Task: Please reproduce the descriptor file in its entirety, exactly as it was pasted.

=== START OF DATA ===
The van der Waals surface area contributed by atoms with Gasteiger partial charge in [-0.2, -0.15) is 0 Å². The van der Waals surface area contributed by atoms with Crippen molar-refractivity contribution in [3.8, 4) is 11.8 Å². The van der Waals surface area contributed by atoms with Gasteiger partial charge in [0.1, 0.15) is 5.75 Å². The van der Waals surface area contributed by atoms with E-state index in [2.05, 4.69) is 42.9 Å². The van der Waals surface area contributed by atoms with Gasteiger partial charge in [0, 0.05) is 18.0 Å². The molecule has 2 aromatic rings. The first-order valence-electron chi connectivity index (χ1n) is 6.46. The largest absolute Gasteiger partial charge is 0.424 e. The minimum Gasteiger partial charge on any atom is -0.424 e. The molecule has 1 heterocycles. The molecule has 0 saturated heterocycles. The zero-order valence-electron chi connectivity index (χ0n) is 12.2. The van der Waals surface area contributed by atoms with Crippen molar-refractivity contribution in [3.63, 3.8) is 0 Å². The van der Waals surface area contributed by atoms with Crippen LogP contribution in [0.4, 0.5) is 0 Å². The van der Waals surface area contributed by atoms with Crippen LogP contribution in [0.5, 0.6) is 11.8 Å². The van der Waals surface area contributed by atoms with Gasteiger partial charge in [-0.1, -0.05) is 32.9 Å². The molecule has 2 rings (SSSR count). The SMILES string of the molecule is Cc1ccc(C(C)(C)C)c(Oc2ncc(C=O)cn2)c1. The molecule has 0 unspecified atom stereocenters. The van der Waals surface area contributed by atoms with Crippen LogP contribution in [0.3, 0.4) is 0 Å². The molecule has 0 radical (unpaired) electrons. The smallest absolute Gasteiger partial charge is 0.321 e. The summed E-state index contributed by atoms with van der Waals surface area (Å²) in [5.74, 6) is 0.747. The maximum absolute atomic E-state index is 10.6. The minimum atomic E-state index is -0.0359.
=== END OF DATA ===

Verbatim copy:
The van der Waals surface area contributed by atoms with Gasteiger partial charge in [-0.2, -0.15) is 0 Å². The van der Waals surface area contributed by atoms with Crippen molar-refractivity contribution in [3.8, 4) is 11.8 Å². The van der Waals surface area contributed by atoms with Gasteiger partial charge in [0.1, 0.15) is 5.75 Å². The van der Waals surface area contributed by atoms with E-state index in [2.05, 4.69) is 42.9 Å². The van der Waals surface area contributed by atoms with Gasteiger partial charge in [0, 0.05) is 18.0 Å². The molecule has 2 aromatic rings. The first-order valence-electron chi connectivity index (χ1n) is 6.46. The largest absolute Gasteiger partial charge is 0.424 e. The minimum Gasteiger partial charge on any atom is -0.424 e. The molecule has 1 heterocycles. The molecule has 0 saturated heterocycles. The zero-order valence-electron chi connectivity index (χ0n) is 12.2. The van der Waals surface area contributed by atoms with Crippen molar-refractivity contribution in [3.63, 3.8) is 0 Å². The van der Waals surface area contributed by atoms with Crippen LogP contribution in [0.4, 0.5) is 0 Å². The van der Waals surface area contributed by atoms with Crippen LogP contribution in [0.5, 0.6) is 11.8 Å². The van der Waals surface area contributed by atoms with Gasteiger partial charge in [-0.1, -0.05) is 32.9 Å². The molecule has 2 rings (SSSR count). The SMILES string of the molecule is Cc1ccc(C(C)(C)C)c(Oc2ncc(C=O)cn2)c1. The molecule has 0 unspecified atom stereocenters. The van der Waals surface area contributed by atoms with Crippen LogP contribution in [0.3, 0.4) is 0 Å². The molecule has 0 radical (unpaired) electrons. The smallest absolute Gasteiger partial charge is 0.321 e. The summed E-state index contributed by atoms with van der Waals surface area (Å²) in [5.74, 6) is 0.747. The maximum absolute atomic E-state index is 10.6. The minimum atomic E-state index is -0.0359.